Synology offers a very user friendly Network Attached Storage (NAS) device experience, but that doesn’t mean unboxing it and starting it up is exactly a one-click affair. Let’s get things up and running so we can move onto all the fun projects a compact NAS with server-like functionality can facilitate.
What Is a Synology NAS?
Synology is a company, founded in 2000, specializing in Network Attached Storage (NAS) devices. A NAS, simply put, is a computer optimized for data storage, often with additional functionality layered on top. Synology has two primary product lines, DiskStation and RackStation, with the former intended for home users and small offices and the latter intended for larger commercial environments.
The DiskStation models range in size from simple one-bay models (starting at around $150) that offer a non-redundant place to park your data, all the way up to larger models that support 12 drives (starting at around $1000+) with support for advanced multi-disk redundancy and even expansion via auxillary disk bays. Between the two ends of the size spectrum, they can effectively cover the home use needs of everyone from the “I need to backup my family photos” crowd to the “I need to back up the entire internet” crowd.
DiskStation models come with a propriety Linux-derived operating system, known as DiskStation Manager. DiskStation Manager comes with a very intuitive web-based interface that feels like you’re using a desktop computer, complete with easy to identify icons, well laid out menus, and abundant help files. In addition to core NAS features like file management, you can add a large array of custom plugins that handle things like organizing your family photos, torrenting files, and everything in between. The end result is a multi-function device that can perform the tasks of a full size computer, but without the energy consumption. (Even the beefiest DiskStation models consume less than half what a desktop computer or full size home server would.)
Let’s look at the setup process for the Synology DS916+, a four-bay model with plenty storage room and plenty of memory and processing power (including on-the-fly video transcoding for home streaming applications). It’s a great model to showcase the setup process, as it sports the additional ports and such found on the larger models but still shares the same operating system found on all DiskStation models.
The Physical Setup: Fill, Plug In, Boot, and Enjoy the Silence
Your Synology NAS comes with a power cable, an Ethernet cable, drive mounting screws, and, if you have a higher end model, it may also come with hot-swap drive bay trays, and a second Ethernet cable (the high end DiskStations support dual network cards for increased network throughput). Before we take a look at the actual unit and how to fill it up, let’s talk about disk selection.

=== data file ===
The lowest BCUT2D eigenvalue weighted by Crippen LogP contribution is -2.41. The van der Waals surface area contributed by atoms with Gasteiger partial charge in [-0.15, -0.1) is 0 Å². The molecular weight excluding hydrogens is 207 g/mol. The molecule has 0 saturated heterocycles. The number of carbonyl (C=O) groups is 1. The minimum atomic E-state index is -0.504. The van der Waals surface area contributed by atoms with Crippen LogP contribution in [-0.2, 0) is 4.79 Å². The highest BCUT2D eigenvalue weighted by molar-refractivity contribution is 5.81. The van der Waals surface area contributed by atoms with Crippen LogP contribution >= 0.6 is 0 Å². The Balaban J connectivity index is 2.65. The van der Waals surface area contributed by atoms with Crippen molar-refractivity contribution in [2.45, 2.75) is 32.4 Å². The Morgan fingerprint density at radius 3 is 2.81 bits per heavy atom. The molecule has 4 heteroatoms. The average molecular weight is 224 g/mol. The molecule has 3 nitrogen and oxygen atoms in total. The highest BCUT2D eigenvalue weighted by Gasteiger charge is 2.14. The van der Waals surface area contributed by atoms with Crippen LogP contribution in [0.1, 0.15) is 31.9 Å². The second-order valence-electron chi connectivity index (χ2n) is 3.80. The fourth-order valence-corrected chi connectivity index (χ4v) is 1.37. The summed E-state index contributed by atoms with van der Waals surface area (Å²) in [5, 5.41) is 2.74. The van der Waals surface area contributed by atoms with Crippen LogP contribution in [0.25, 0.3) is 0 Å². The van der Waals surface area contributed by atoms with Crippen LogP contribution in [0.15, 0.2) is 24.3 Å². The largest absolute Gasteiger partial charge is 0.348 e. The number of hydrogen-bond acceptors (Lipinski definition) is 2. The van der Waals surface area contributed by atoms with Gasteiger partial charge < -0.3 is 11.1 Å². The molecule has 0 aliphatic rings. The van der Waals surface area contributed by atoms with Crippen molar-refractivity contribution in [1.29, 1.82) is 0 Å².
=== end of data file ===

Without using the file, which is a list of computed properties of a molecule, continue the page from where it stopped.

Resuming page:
Hard Drive Selection
For an optimum NAS experience, we recommend starting with new drives, in the largest size your budget will allow. For our purposes we’ll be using 8TB Western Digital Red drives, which are specifically designed for NAS use where operation is projected to be around the clock in a tight space. Regardless of the brand of hard drives you go with, you want to, at minimum, avoid budget or desktop drives and stick with server/NAS drives.
If you’re contemplating what size drives to use (or the effects of mixing different size drives), we highly recommend Synology’s easy to use drag-and-drop RAID calculator to help visualize how different drive combinations yield different amounts of usable space.
Synology uses a custom RAID setup called Synology Hybrid RAID (SHR)—seen as the selected option in the screenshot above—designed to keep your drives redundant. That means you’ll need more drives, but if one fails, you won’t lose any data, because it’ll be mirrored on another drive. You can read more about RAID here, if you aren’t familiar with it.
Even if you’re familiar with basic RAID terminology, though, you’re likely not familiar with Synolgy’s Hybrid RAID setup if you haven’t used Synology products before. It is a superior option for almost every consumer scenario, hands down. It offers more flexibility than traditional RAID, it’s much easier to expand your storage in the future if you use it, and it makes radically more efficient use of disk space when the disk array doesn’t have perfectly matched drives. Don’t take our word for it though—if you want to dive into the technical breakdown between SHR and RAID, you can read up on it here.
Adding the Drives
Let’s take a look at the case with the removable cover off, and then pop (and populate) the drive bays. To remove the face plate, simply wiggle it away from the chassis of the NAS. The plate is held in place by thick rubber fingers (designed to help silence vibration) and should come off easily with a first touch.
Note the tabs at the top of each drive bay. Simply push the tab gentle upwards and slide the tray out. Although tray screws are included with all the models (some of the more economical models in the Synology line don’t have drive trays and require direct mounting of drives via screws), you don’t need to use them on the hot-swap trays. While you can do so if you’re really set in your ways, it’s much better to use the hard drives in their trays without the screws by gently pulling off the side guards (seen below),…
I have a crazy passion for #music, #celebrity #news & #fashion! I'm always out and about on Twitter.
Latest posts by Sasha Harriet (see all)
- How to Get More Detailed Weather Info From Alexa - July 27, 2017
- Film Review: ‘The Emoji Movie’ - July 27, 2017
- Man Spoon Feeding His Wife Ice Cream in 98 Degree Weather Will Melt Your Heart - July 27, 2017
More from Around the Web